Timeline and photos from the Southtowne Lanes fire, now contained
Early Wednesday evening, Eugene Fire Department responded to a fire at Southtowne Lanes on Willamette Street and 24th Avenue. As of 7 p.m. Wednesday, access has been restricted on Willamette Street between 24th and 27th avenues.
According to Alan Gerard, a Eugene fire marshal at the site of the fire, everyone inside the building was evacuated. Several bystanders, including a police officer and two employees from Capella Market across the street said that it appeared no one was hurt.
A.J. Lugo, a Capella store clerk, said he noticed smoke and flames around 3:40 p.m. Soon after, ambulances and fire trucks arrived. “I saw the ambulances come, but nobody got taken away,” he said.
Gerard said that his crew got the call around 3:55 p.m., informing them of loud crackling sounds and smoke coming from the rear of the building. They arrived shortly after to find that the back side of the building was on fire.
In the following 30 minutes, the fire enveloped the entire building, and the roof soon collapsed. The firefighters successfully contained the fire, so it did not spread to any nearby structures.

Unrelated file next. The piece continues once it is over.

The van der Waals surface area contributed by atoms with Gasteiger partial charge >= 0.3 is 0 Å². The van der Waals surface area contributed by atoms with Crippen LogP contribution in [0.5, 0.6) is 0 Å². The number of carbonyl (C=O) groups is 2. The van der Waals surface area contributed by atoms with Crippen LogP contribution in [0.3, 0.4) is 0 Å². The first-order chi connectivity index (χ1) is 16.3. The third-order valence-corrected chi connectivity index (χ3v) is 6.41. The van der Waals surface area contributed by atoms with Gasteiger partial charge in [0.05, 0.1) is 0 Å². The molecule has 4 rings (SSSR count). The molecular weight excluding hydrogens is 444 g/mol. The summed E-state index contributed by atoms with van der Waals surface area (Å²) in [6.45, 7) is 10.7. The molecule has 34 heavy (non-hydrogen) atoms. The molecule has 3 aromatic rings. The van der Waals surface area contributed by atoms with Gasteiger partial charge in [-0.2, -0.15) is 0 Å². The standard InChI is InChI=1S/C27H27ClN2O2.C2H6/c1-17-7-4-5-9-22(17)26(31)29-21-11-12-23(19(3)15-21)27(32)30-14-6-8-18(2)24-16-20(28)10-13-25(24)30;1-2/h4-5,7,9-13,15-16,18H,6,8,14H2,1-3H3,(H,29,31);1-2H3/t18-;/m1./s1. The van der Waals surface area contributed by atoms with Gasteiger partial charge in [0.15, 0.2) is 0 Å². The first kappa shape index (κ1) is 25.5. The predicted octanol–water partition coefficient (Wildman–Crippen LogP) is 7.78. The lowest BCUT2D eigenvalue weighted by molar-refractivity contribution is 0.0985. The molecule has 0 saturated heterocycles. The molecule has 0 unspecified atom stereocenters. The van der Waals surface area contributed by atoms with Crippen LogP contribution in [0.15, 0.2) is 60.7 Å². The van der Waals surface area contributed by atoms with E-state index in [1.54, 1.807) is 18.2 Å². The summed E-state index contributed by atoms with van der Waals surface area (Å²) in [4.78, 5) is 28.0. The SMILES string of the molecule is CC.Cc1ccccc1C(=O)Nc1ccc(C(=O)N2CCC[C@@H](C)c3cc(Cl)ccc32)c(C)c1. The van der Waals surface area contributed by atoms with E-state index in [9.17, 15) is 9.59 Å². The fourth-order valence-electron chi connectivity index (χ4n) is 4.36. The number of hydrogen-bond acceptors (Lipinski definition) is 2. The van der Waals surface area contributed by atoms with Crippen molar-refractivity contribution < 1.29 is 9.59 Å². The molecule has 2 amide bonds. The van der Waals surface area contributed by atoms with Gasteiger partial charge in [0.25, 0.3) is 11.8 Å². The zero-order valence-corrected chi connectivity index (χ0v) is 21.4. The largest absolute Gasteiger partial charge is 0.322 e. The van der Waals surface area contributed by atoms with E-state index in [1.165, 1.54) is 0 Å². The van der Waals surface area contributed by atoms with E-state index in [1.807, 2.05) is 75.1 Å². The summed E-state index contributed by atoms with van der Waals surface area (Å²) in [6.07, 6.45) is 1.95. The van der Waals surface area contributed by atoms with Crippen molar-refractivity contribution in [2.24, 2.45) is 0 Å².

For much of the afternoon, the neighboring building, Polansky Gross dental clinic, had not been evacuated.
“We’re actually still working,” said Debbie Ward, a dental assistant. “We have a couple patients in there. I don’t think they realize how big this is.”
Meanwhile, a crowd of about 80 people gathered to watch from the market parking lot across the street.
Approximately 30 firefighters were on the scene as of 5 p.m. attempting to contain the fire.
According to Gerard, the fire is contained. At 6 p.m. the flames were no longer visible from the outside of the building, but smoke continued to billow through the streets, intermittently blocking the sun.
Gerard said it’s going to be a while before the area is cleared and the firefighters leave. He estimates they will be there overnight to ensure no flames hiding underneath the layers of debris. They will continue to flood the building to prevent that.
“It depends on how the material in the roof and all that stacks up,” he said. “If it stacks up in such a way that we can’t get water under it, then we have to overhaul. Overhaul is the process where we go in and chase out all the remaining hidden fires.”
As of now, they do not know the cause of the fire, or whether it started inside or outside the building. Investigation will begin during overhaul, once the area is rendered safe.
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